This article provides an introduction to the humoral immune response, and then discusses the immune response to SARS-CoV-2 in particular. A summary of current knowledge of the antibody-based immune response to SARS-CoV-2 is provided, along with supporting references and links to further information on this emerging pathogen.
Breadth and magnitude of antigen-specific antibody responses in the control of plasma viremia in simian immunodeficiency virus infected macaques. . Biblioteca virtual para leer y descargar libros, documentos, trabajos y tesis universitarias en PDF. Material universiario, documentación y tareas realizadas por universitarios en nuestra biblioteca. Para descargar gratis y para leer online.
Vaccines are among the most effective public health tools for combating certain infectious diseases such as influenza. The role of the humoral immune system in vaccine-induced protection is widely appreciated; however, our understanding of how antibody specificities relate to B cell function remains limited due to the complexity of polyclonal antibody responses. To address this, we developed the Spec-seq framework, which allows for simultaneous monoclonal antibody (mAb) characterization and transcriptional profiling from the same single cell. Here, we present the first application of the Spec-seq framework, which we applied to human plasmablasts after influenza vaccination in order to characterize transcriptional differences governed by B cell receptor (BCR) isotype and vaccine reactivity. Our analysis did not find evidence of long-term transcriptional specialization between plasmablasts of different isotypes. However, we did find enhanced transcriptional similarity between clonally related B ...
Vaccines are among the most effective public health tools for combating certain infectious diseases such as influenza. The role of the humoral immune system in vaccine-induced protection is widely appreciated; however, our understanding of how antibody specificities relate to B cell function remains limited due to the complexity of polyclonal antibody responses. To address this, we developed the Spec-seq framework, which allows for simultaneous monoclonal antibody (mAb) characterization and transcriptional profiling from the same single cell. Here, we present the first application of the Spec-seq framework, which we applied to human plasmablasts after influenza vaccination in order to characterize transcriptional differences governed by B cell receptor (BCR) isotype and vaccine reactivity. Our analysis did not find evidence of long-term transcriptional specialization between plasmablasts of different isotypes. However, we did find enhanced transcriptional similarity between clonally related B ...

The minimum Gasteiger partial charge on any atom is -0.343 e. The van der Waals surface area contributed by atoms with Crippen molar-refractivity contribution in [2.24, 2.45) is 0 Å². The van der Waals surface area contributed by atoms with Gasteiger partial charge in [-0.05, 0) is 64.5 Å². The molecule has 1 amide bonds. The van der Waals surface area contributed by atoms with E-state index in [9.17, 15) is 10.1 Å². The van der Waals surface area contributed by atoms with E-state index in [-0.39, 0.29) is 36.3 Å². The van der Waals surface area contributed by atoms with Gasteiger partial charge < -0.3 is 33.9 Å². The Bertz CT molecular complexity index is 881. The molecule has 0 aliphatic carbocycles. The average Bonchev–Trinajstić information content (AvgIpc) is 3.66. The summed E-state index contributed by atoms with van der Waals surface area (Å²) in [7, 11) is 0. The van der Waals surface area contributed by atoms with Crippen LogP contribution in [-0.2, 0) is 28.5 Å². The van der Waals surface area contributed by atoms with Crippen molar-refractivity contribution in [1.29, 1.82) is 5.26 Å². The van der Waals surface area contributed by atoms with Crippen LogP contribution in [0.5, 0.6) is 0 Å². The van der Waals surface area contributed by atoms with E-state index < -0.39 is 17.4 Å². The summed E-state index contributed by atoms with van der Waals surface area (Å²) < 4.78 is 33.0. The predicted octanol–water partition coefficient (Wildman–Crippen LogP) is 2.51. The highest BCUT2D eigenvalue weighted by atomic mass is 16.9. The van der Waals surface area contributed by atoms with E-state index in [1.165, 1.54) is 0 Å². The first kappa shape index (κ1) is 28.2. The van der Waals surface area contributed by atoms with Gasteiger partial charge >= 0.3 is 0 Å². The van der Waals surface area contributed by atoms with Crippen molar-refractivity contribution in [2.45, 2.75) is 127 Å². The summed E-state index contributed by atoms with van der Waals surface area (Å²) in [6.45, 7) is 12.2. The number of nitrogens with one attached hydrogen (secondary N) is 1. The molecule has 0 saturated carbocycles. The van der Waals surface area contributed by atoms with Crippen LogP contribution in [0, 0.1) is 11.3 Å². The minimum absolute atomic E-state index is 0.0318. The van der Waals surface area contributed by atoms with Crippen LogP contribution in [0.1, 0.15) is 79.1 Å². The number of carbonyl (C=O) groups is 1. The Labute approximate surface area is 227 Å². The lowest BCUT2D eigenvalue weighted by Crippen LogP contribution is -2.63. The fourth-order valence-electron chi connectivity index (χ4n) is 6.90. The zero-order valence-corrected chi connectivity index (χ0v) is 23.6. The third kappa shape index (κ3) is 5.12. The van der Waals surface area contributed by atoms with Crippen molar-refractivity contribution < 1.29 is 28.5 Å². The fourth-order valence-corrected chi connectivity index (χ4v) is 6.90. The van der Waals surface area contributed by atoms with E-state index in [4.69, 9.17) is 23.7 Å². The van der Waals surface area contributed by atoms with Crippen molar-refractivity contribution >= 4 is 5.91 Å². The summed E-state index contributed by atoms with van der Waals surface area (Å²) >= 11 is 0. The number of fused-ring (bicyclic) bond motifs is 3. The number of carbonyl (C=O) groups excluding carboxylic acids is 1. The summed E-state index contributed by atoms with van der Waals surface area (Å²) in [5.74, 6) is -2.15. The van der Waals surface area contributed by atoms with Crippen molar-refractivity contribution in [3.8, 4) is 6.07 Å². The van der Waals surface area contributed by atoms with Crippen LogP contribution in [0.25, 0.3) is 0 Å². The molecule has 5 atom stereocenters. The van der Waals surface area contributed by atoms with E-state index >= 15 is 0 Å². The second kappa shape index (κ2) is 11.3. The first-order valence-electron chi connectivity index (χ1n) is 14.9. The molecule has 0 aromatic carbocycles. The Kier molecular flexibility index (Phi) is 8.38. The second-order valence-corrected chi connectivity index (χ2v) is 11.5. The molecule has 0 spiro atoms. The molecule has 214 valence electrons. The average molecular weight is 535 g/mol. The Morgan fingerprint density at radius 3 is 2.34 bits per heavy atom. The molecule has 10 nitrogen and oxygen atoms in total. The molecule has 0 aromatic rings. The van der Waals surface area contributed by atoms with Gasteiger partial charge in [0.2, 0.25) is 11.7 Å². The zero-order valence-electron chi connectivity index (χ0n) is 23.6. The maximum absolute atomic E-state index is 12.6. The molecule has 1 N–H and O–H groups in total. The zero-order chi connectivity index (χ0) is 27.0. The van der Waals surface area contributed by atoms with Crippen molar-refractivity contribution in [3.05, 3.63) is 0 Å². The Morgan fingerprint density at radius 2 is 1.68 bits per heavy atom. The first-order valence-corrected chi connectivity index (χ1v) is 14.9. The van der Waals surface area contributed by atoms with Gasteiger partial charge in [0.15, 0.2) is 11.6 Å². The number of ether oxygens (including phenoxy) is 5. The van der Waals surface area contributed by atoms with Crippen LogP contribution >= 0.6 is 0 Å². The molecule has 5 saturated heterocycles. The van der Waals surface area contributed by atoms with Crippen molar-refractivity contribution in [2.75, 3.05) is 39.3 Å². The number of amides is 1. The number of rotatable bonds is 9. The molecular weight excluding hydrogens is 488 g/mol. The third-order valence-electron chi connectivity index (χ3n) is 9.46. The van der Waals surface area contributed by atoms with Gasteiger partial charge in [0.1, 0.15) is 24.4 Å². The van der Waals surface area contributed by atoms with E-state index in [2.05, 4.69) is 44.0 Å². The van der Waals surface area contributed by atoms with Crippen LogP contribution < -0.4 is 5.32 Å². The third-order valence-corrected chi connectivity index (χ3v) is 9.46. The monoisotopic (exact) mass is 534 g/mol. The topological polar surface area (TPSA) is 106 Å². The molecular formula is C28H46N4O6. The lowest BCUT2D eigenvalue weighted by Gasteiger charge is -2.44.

Objective Despite the development of highly effective direct-acting antivirals, a prophylactic vaccine is needed for eradicating HCV. A major hurdle of HCV vaccine development is to induce immunity against HCV with high genome diversity. We previously demonstrated that a soluble E2 (sE2) expressed from insect cells induces broadly neutralising antibodies (NAbs) and prevents HCV infection. The objective of this study is to develop a multivalent HCV vaccine to increase the antigenic coverage. ...
Increasing evidence suggests an unexpected potential for non-neutralizing antibodies to prevent HIV infection. Consequently, identification of functional linear B-cell epitopes for HIV are important for developing preventative and therapeutic strategies. We therefore explored the role of antigen-specific immune responses in controlling plasma viremia in SIV infected rhesus macaques. Thirteen rhesus macaques were inoculated either intravaginally or intrarectally with SIVMAC251. Peripheral blood CD4+ T-cells were quantified. Plasma was examined for viremia, antigen specific IgG, IgA and IgM binding responses and neutralizing antibodies. Regions containing binding epitopes for antigen-specific IgG, IgM and IgA responses were determined, and the minimum size of linear Envelope epitope responsible for binding antibodies was identified. The presence of neutralizing antibodies did not correlate the outcome of the disease. In a few SIV-infected macaques, antigen-specific IgG and IgM responses in plasma